After a Tragic Dooring Crash in Pilsen, A Ride to Raise Traffic Safety Awareness
On Monday evening community members and bike advocates gathered in front of La Catrina Cafe in Pilsen for a bike ride to raise awareness of the need for safer streets in the wake of a tragic bike crash in the neighborhood. The event was organized by 25th Ward aldermanic candidate Hilario Dominguez and Back to Print, an independent publishing house established in 2010 that designed the EVERYWHERE traffic safety poster campaign.
On the evening of September 5, a car passenger opened their door on architecture student Thomas Ferrer, 25, as he biked on the 1100 block of West 18th Street, throwing him into the street, where an SUV driver struck him, causing a traumatic brain injury. A few Pilsen residents on the bike ride knew him personally.
Before we departed on the ride, Dominguez addressed the crowd, stressing the importance of raising awareness of the need for raising awareness of traffic safety issues in the ward. The goal of the ride was to have a visible presence of cyclists along main thoroughfares in Pilsen and other neighborhoods, as well as to put up posters to encourage everyone to be aware of other road users.
Elizabeth S. Tieri of Back to Print also talked about the idea behind the posters, for which she designed the language and layout. The artwork is by local artist Joann Harling.
“We’re calling this the EVERYWHERE campaign because we want to remind people everywhere — drivers, cyclists, and pedestrians alike — to pay attention to the traffic around them,” she said. “Because, as Hilario said, so many of these [crashes] are easily avoidable if people paid more attention.”
Tieri said this is the first of a series of posters. The first one is titled “HEADS UP!” Other posters will address traffic issues such as yielding the right of way, and using turn signals. Back to Print also wants use posters to promote safety strategies like the Dutch Reach anti-dooring technique.
After the remarks, we mounted our bikes and headed west on 18th with ride leaders in the front and back. As we rode, we encountered several cars in bike lanes, which led to some fiery remarks from one of the ride participants. What makes 18th particularly dangerous is the narrowness of the road combined with high parking turnover. A car parked or standing in the bike lane can significantly increase your chances of getting into a crash because it forces you to merge into traffic.
As we rode together, we would yell “slowing,” “stopping,” and “rolling” to communicate our actions to each other. Despite the hectic nature of the street, riding within a group made me feel safe biking on a street where I usually feel on edge.
We continued riding west until we took a break at Harrison Park, near 18th and Wood Street. Tieri distributed “HEADS UP!” stickers for us to post. We also discussed our experiences on the first part of our ride, discussing the issue of the blocked bike lanes and the relationship between drivers and cyclists on the road. Dominguez highlighted the need for residents to come together to push for safer streets. “We have to have a unified voice,” he said.
Ride participant Kahari Black argued that safety is a two-way street. “It takes both cyclist and motorist being aware, in tune, and in anticipation of one another to share the road with one another,” he said. “On both sides, I think it helps to prevent [crashes] and or the adversarial relationship that can exist between us.”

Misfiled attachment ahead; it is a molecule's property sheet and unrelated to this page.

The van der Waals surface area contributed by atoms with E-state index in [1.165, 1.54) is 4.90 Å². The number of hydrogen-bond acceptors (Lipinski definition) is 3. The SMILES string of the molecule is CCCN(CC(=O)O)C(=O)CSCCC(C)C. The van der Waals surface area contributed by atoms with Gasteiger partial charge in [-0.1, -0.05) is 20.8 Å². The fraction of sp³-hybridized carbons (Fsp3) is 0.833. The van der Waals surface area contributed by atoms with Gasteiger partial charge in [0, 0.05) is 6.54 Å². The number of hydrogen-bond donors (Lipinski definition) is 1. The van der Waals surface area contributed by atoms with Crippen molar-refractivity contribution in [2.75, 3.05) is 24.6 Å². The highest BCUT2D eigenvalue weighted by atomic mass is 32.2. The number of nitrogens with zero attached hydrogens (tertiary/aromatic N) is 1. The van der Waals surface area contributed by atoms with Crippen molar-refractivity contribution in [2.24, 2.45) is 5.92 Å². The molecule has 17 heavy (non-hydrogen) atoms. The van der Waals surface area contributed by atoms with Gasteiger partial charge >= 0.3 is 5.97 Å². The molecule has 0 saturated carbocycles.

One rider mentioned that Ferrer, who’s currently in a coma, is their neighbor. Another participant said he had never felt so alert on a street before, referring to how dangerous 18th can feel.
With those reflections in mind, we pedaled east again until reaching 18th and Loomis Street. Here we split up into small groups to ask local businesses to put up the EVERYWHERE campaign posters. Riders were able to hang posters at La Michoacana, Jumping Bean Café, and Taqueria Casa Del Pueblo.
Soon it grew dark and we all turned our bike lights on. We headed north on Loomis, then east on Taylor Street towards University Village. There we once again split up and put up signs around the area, including at Al’s Beef on Taylor at Aberdeen Street. I was happily surprised at how receptive business owners seemed to be about the signs. You rarely see advertisements about traffic safety, but perhaps there is a shift happening.
For our final stop, we rode east on Taylor Street and turned south on Halsted. As we rode, participants pointed out flaws in the streetscape and provided tips on how to avoid dangers on certain streets. Riding together was a good way to learn new safety strategies.
We ended our ride at the corner of Halsted and Cermak Road. Dominguez’s parents got ready for their long ride back to their home near 63rd Street and Kedzie Avenue in the Chicago Lawn community area – props to them for riding all the way north to join us. Some riders put up stickers along the intersection and others made their way inside the nearby Skylark bar to debrief.
Dominguez’s campaign plans to continue to raise awareness about cycling safety by holding other events for local residents to come learn with each other. In the coming month they plan to hold a clinic where people can learn basic bike info, such as how to fit a helmet, check your brakes, and fix a flat tire. Dominguez said he hopes cycling safety becomes a bigger topic of conversation, and he want to look into ideas like adding new buffered bike lanes on Taylor and Halsted.